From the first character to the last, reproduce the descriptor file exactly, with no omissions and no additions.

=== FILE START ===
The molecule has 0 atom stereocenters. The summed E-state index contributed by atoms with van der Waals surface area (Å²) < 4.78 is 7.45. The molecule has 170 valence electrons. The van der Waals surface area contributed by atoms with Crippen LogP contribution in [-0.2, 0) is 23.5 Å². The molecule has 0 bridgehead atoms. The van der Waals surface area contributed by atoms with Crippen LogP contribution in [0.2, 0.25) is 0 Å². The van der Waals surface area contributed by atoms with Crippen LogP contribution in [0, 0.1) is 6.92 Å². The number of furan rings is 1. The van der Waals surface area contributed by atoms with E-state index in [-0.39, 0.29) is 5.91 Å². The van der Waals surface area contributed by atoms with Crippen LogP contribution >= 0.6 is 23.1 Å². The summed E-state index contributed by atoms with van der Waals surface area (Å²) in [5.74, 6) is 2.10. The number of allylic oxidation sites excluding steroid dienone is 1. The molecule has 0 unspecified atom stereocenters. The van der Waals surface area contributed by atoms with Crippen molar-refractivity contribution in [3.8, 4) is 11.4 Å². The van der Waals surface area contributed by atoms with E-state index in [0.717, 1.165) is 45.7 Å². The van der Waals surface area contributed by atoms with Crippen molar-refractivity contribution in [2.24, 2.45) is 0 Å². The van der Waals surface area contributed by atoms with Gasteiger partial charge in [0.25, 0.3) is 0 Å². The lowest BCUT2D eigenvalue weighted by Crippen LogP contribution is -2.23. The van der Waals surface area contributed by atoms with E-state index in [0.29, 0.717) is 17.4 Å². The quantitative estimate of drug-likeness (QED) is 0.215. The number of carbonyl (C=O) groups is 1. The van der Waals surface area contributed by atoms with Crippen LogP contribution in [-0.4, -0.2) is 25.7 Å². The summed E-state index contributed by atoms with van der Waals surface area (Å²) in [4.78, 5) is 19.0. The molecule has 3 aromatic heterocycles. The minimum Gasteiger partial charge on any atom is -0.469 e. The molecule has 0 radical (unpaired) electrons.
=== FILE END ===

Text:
The molecule has 0 atom stereocenters. The summed E-state index contributed by atoms with van der Waals surface area (Å²) < 4.78 is 7.45. The molecule has 170 valence electrons. The van der Waals surface area contributed by atoms with Crippen LogP contribution in [-0.2, 0) is 23.5 Å². The molecule has 0 bridgehead atoms. The van der Waals surface area contributed by atoms with Crippen LogP contribution in [0.2, 0.25) is 0 Å². The van der Waals surface area contributed by atoms with Crippen LogP contribution in [0, 0.1) is 6.92 Å². The number of furan rings is 1. The van der Waals surface area contributed by atoms with E-state index in [-0.39, 0.29) is 5.91 Å². The van der Waals surface area contributed by atoms with Crippen LogP contribution >= 0.6 is 23.1 Å². The summed E-state index contributed by atoms with van der Waals surface area (Å²) in [5.74, 6) is 2.10. The number of allylic oxidation sites excluding steroid dienone is 1. The molecule has 0 unspecified atom stereocenters. The van der Waals surface area contributed by atoms with Crippen molar-refractivity contribution in [3.8, 4) is 11.4 Å². The van der Waals surface area contributed by atoms with E-state index in [0.717, 1.165) is 45.7 Å². The van der Waals surface area contributed by atoms with Crippen molar-refractivity contribution in [2.24, 2.45) is 0 Å². The van der Waals surface area contributed by atoms with Gasteiger partial charge in [0.25, 0.3) is 0 Å². The lowest BCUT2D eigenvalue weighted by Crippen LogP contribution is -2.23. The van der Waals surface area contributed by atoms with E-state index in [0.29, 0.717) is 17.4 Å². The quantitative estimate of drug-likeness (QED) is 0.215. The number of carbonyl (C=O) groups is 1. The van der Waals surface area contributed by atoms with Crippen LogP contribution in [-0.4, -0.2) is 25.7 Å². The summed E-state index contributed by atoms with van der Waals surface area (Å²) in [4.78, 5) is 19.0. The molecule has 3 aromatic heterocycles. The minimum Gasteiger partial charge on any atom is -0.469 e. The molecule has 0 radical (unpaired) electrons.